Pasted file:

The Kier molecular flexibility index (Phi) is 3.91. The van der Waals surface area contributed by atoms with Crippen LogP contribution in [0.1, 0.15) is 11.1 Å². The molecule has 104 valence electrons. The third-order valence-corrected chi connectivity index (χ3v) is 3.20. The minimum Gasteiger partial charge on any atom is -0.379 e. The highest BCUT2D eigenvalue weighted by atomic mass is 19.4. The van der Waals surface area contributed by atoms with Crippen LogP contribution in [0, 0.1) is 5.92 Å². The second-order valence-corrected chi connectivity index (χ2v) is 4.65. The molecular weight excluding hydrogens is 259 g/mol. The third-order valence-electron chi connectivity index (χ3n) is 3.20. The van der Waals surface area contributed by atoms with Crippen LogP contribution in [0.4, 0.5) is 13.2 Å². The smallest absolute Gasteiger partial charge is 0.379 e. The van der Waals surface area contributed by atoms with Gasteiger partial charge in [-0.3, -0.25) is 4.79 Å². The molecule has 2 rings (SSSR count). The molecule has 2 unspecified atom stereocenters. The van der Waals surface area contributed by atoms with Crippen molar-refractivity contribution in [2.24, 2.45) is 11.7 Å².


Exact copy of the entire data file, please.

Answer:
The Kier molecular flexibility index (Phi) is 3.91. The van der Waals surface area contributed by atoms with Crippen LogP contribution in [0.1, 0.15) is 11.1 Å². The molecule has 104 valence electrons. The third-order valence-corrected chi connectivity index (χ3v) is 3.20. The minimum Gasteiger partial charge on any atom is -0.379 e. The highest BCUT2D eigenvalue weighted by atomic mass is 19.4. The van der Waals surface area contributed by atoms with Crippen LogP contribution in [0, 0.1) is 5.92 Å². The second-order valence-corrected chi connectivity index (χ2v) is 4.65. The molecular weight excluding hydrogens is 259 g/mol. The third-order valence-electron chi connectivity index (χ3n) is 3.20. The van der Waals surface area contributed by atoms with Crippen LogP contribution in [0.4, 0.5) is 13.2 Å². The smallest absolute Gasteiger partial charge is 0.379 e. The van der Waals surface area contributed by atoms with Gasteiger partial charge in [-0.3, -0.25) is 4.79 Å². The molecule has 2 rings (SSSR count). The molecule has 2 unspecified atom stereocenters. The van der Waals surface area contributed by atoms with Crippen molar-refractivity contribution in [2.24, 2.45) is 11.7 Å².